I didn’t watch Gilmore Girls when it was on TV, because I am late to everything that is awesome. And I am super stubborn about watching a series when I haven’t been in on it from the beginning. And that’s why Netflix is awesome. I binge-watched the entire series a couple of years ago and completely fell in love with Lorelai and Rory.
They’re my coffee-guzzling ADHD BFFs.
Sorry girls if you have no idea that you have ADHD, and that is the reason for your coffee addiction…I too self-medicated for most of my life before my diagnosis.
I’ll send you the women’s questionnaire.
Maybe I’ll disguise it inside a magazine or the Star’s Hollow Gazette since I know you won’t be able to resist a good magazine poll.
Growing up I had a relationship with my mother that was similar in some ways to that of Rory and Lorelai…I’m an only child and my mom and I watched TV together every night (when my homework was mysteriously done just in time for 8pm when all the good shows came on). We hung out together a lot and I confided quite a bit in her. And, not unlike the fictional characters, I was providing a lot more emotional support to my mom than I realized.
* 61% of mothers and daughters feel sharing TV shows with each other helps them build a stronger relationship #GilmoreGirls @Netflix_CA
When I went away to school our relationship became a lot more like Lorelai and her mother’s. With a good amount of Lane and Mrs. Kim dynamic thrown in just for extra excitement…Lane and I would make excellent government spies with our experience in dodging unrelenting questioning and judgment.
That’s the problem with being too close. When the daughter leaves the nest, if the mother doesn’t have her own sense of self, with interests and activities of her own, it can be devastating. Similar in a way to someone who retires, but has never had a hobby…it can leave an irreparable void, leading to feelings of resentment and guilt.
Watching the show is like therapy for me…seeing how Lorelai deals with her mother’s criticism, while also seeing it from her point of view and repairing their relationship a little bit.
This is Lorelai and her mother in actual therapy. I shouted at the screen and tried to warn poor, gullible Lorelai when Emily invited her. Bless her heart, she thought it was a sign of wanting to work on their relationship…it’s never that. It’s always a trap, and it’s always because she thinks you need to be fixed and that finally the therapist will see what a monster her daughter is. This makes Friday night dinners look like a day at the spa.
I also enjoy watching her use her experience with her mother in how she raises her daughter, and not being bent by her mother’s will unless it is truly what Rory wants. Like most daughters, I take the good and the not as good parts of being a daughter, and use that to shape my version of motherhood. One thing that I am very conscious of is making sure that my daughters and I have our own lives, separate from each other too. And also maintaining my relationship with my husband…I don’t want to turn around in ten years and wonder who that hairy stranger in my kitchen is.
Now that I have three daughters of my own, I can’t help but wonder what our future relationships will be like. I’m really hoping that they will always want to be close and feel like I’m there for them. As much as I joke about fleeing the country and going into hiding under an assumed name, I enjoy being with them way too much to ever do that. I still get lots of hugs and snuggles and the love that little kids give their parents without hesitation. I’m breathing all that in as we stand on the edge of those intimidating teen years.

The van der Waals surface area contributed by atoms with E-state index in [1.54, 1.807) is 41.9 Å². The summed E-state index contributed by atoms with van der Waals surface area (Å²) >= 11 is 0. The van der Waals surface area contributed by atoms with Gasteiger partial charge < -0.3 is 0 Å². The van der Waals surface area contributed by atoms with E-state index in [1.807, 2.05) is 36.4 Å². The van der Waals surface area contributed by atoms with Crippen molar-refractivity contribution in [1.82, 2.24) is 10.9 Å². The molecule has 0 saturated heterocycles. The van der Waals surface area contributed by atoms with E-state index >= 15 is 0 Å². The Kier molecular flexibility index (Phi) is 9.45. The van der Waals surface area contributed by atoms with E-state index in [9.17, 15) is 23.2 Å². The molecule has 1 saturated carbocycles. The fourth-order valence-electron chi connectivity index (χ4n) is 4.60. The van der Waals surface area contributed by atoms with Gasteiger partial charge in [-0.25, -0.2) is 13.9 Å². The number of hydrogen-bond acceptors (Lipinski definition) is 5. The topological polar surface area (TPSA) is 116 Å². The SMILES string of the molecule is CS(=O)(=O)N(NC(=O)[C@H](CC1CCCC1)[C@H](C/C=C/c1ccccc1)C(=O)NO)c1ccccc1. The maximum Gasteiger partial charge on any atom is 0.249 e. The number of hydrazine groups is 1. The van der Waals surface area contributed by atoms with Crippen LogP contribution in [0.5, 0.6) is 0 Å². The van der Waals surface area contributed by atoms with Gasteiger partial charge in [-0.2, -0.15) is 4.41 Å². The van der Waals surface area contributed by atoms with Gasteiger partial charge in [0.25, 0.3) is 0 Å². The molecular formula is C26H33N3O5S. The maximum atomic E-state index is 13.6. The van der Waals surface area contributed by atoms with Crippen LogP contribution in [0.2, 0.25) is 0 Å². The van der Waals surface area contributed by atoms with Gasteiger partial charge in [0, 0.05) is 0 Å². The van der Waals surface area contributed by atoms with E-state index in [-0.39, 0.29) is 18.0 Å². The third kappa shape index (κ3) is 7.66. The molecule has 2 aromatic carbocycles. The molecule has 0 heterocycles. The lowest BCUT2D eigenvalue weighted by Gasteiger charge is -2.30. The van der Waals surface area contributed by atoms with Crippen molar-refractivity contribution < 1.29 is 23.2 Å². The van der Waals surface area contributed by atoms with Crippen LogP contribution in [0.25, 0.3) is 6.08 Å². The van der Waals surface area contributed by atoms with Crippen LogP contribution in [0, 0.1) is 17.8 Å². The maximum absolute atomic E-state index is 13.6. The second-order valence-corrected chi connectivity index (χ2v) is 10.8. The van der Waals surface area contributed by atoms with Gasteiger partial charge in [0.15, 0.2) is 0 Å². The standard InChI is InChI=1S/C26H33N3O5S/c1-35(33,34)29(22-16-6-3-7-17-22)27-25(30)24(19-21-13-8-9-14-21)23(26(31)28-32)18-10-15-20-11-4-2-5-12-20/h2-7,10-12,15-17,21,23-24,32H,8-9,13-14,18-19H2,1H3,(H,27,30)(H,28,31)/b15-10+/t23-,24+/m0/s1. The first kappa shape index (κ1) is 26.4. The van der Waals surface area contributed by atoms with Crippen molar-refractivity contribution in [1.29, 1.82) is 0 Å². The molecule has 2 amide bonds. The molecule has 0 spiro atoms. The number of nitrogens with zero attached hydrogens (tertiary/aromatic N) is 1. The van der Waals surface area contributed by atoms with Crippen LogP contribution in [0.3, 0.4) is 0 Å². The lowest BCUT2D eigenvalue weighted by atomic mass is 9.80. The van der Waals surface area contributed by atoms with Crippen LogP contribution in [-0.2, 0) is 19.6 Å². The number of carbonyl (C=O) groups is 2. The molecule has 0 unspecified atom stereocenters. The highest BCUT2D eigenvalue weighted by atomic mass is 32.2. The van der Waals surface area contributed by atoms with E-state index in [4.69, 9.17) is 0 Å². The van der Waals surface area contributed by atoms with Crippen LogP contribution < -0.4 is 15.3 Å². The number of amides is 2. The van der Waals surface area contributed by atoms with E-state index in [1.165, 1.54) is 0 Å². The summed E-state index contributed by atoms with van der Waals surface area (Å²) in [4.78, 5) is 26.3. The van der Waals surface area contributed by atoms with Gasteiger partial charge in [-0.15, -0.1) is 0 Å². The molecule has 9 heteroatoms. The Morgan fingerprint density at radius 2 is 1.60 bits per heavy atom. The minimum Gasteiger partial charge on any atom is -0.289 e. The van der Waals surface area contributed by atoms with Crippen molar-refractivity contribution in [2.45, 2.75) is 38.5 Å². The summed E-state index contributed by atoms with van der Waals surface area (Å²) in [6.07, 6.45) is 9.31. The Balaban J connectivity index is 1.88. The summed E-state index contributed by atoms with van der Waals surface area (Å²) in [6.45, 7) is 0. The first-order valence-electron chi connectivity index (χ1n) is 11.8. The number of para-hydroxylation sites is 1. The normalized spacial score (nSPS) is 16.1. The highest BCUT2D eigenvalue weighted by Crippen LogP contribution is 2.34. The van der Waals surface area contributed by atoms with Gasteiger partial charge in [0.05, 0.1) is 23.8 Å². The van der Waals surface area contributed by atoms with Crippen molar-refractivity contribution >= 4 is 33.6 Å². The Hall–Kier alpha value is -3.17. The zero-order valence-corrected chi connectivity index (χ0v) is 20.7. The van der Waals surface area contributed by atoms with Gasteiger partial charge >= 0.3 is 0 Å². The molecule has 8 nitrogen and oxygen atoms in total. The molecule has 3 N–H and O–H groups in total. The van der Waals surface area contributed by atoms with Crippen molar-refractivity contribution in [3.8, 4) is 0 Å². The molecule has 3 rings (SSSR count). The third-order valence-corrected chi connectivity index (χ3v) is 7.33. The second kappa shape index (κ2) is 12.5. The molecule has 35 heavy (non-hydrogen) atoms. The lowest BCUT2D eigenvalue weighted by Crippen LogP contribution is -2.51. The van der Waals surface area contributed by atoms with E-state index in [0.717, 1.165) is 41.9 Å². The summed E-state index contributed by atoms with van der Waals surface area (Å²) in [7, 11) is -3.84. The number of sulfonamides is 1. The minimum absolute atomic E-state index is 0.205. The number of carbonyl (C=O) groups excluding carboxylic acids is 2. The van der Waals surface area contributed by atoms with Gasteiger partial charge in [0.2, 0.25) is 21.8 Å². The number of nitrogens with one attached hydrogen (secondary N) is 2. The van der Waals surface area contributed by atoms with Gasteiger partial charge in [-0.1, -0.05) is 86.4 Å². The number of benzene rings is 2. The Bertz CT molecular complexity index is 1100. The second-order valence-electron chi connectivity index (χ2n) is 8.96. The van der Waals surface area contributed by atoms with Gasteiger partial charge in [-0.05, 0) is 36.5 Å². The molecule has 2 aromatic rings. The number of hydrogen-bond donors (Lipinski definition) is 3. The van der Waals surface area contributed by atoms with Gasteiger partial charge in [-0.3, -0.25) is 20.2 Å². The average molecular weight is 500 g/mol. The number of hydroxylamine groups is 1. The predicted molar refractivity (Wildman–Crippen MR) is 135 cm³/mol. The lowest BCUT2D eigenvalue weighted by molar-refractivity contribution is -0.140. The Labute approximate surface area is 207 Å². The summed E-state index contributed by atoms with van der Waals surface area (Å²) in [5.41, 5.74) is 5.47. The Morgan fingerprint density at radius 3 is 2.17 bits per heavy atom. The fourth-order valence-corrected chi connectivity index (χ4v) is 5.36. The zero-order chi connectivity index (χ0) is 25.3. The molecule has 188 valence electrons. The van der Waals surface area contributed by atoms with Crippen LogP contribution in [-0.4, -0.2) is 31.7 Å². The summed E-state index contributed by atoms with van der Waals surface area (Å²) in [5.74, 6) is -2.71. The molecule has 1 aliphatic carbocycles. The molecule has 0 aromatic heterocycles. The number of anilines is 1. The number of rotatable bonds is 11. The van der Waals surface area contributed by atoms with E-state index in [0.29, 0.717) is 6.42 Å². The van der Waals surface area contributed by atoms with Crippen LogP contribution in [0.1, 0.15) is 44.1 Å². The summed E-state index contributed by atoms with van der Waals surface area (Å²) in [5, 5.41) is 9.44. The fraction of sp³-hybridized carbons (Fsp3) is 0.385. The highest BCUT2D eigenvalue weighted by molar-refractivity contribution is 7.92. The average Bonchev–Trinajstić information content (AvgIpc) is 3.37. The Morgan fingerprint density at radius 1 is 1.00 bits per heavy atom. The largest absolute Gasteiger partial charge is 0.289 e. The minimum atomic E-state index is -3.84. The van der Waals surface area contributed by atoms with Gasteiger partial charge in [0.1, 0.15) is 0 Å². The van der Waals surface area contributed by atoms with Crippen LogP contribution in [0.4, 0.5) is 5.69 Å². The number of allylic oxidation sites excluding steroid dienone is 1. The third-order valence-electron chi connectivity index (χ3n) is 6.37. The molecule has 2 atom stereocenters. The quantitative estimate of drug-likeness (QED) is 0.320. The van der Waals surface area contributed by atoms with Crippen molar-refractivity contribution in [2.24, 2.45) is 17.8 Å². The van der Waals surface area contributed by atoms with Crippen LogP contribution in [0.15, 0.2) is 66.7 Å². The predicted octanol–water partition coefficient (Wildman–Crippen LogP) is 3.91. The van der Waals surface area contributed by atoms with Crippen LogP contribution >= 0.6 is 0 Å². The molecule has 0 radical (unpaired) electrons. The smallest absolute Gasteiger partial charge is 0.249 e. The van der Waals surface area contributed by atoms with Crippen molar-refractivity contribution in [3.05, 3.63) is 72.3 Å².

Molly and Grace started watching Gilmore Girls with me this year, and there was a line in the show about how normal daughters are supposed to fight with their mothers. Grace looked horrified and said, “They are?!?!” I’m bracing for the time when she doesn’t find that concept quite so shocking.
* Almost half of moms and daughters (45%) think watching together brings them closer #GilmoreGirls @Netflix_CA
I am in awe of how cool they are to hang out with as people, as they grow older. They have interesting points of view about the world, and these skills that aren’t ones that we have taught them. They are teaching us just as much as we are guiding them. Not just in their values and how they handle themselves in the complexities of their generation, but also hands-on, I don’t need YouTube because I’ve got my kids, useful stuff. They give me computer tutorials, and we collaborate on projects, and share useful apps we have found to make our projects better.
We’re a real team, my family, navigating our way through this world, together.
I’ve always hated group projects, but I have to admit…I am loving this one.
Disclosure: I am a member of the Netflix Stream Team, and I receive benefits from the program in exchange for writing about the service. I also expect that I will not be receiving any kind of inheritance if my mother ever read this.
* The Netflix Mother-Daughter Survey was conducted online by SurveyMonkey Audience on behalf of Netflix from October 28 – November 9, 2016. A sample of 10,143 women aged 18-65 in the US, UK, Canada, Australia, Brazil, Mexico, Spain, France, Italy and Germany were interviewed. The precision of SurveyMonkey Audience online surveys is measured by a margin of error. The margin of error on these results is+/-1% based on a confidence interval of 95%.